Major League Baseball did not respond well to the MLB Players Association’s updated proposal on Saturday, according to multiple reports.
ESPN’s Jeff Passan notes that multiple officials believe that a deal will not get done by the league’s Monday deadline, which would put Opening Day in serious jeopardy.
Following MLB’s reaction to the union’s proposal, the players are now considering walking away from the negotiating table, according to Chelsea Janes of The Washington Post.
No meeting is immediately scheduled for tomorrow between MLB and MLBPA, according to Evan Drellich of The Athletic. If the players do walk away from negotiations with MLB and do not meet tomorrow, it is likely that regular season games would be canceled.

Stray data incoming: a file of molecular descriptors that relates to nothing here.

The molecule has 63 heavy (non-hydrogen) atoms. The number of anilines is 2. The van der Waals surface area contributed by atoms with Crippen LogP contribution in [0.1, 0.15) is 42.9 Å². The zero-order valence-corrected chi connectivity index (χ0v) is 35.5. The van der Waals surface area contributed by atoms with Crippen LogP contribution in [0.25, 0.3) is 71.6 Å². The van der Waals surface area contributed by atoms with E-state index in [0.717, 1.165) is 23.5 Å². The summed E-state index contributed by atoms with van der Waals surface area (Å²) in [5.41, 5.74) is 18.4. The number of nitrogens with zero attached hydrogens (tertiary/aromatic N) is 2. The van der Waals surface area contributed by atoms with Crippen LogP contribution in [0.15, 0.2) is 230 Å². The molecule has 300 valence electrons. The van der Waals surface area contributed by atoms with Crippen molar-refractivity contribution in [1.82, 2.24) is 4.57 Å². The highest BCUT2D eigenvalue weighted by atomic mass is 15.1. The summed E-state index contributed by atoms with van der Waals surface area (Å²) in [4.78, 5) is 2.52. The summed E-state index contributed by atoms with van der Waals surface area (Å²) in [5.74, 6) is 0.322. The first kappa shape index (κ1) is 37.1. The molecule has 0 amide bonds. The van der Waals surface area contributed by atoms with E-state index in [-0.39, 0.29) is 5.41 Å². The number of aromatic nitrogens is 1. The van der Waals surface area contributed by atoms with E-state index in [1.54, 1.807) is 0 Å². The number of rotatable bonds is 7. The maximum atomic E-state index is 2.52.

The MLBPA reportedly felt that they made a fair proposal to league owners on Saturday. Janes summarized the offer made by the Players Association to MLB on Twitter.
One additional item that has come to the forefront in recent days is the league’s wish to shorten the window for the implementation of on-field rule changes. The league reportedly wants to be able to implement changes with 45 days notice, instead of the current window of one year's notice. That specific item has not been received well by the players, according to Passan.
Bottom line? Things are not looking good for an on-time start to the regular season in late March. As both sides continue to battle over terms of a new collective bargaining agreement, it is likely that baseball will be playing less than 162 games for the second time in the last three seasons.
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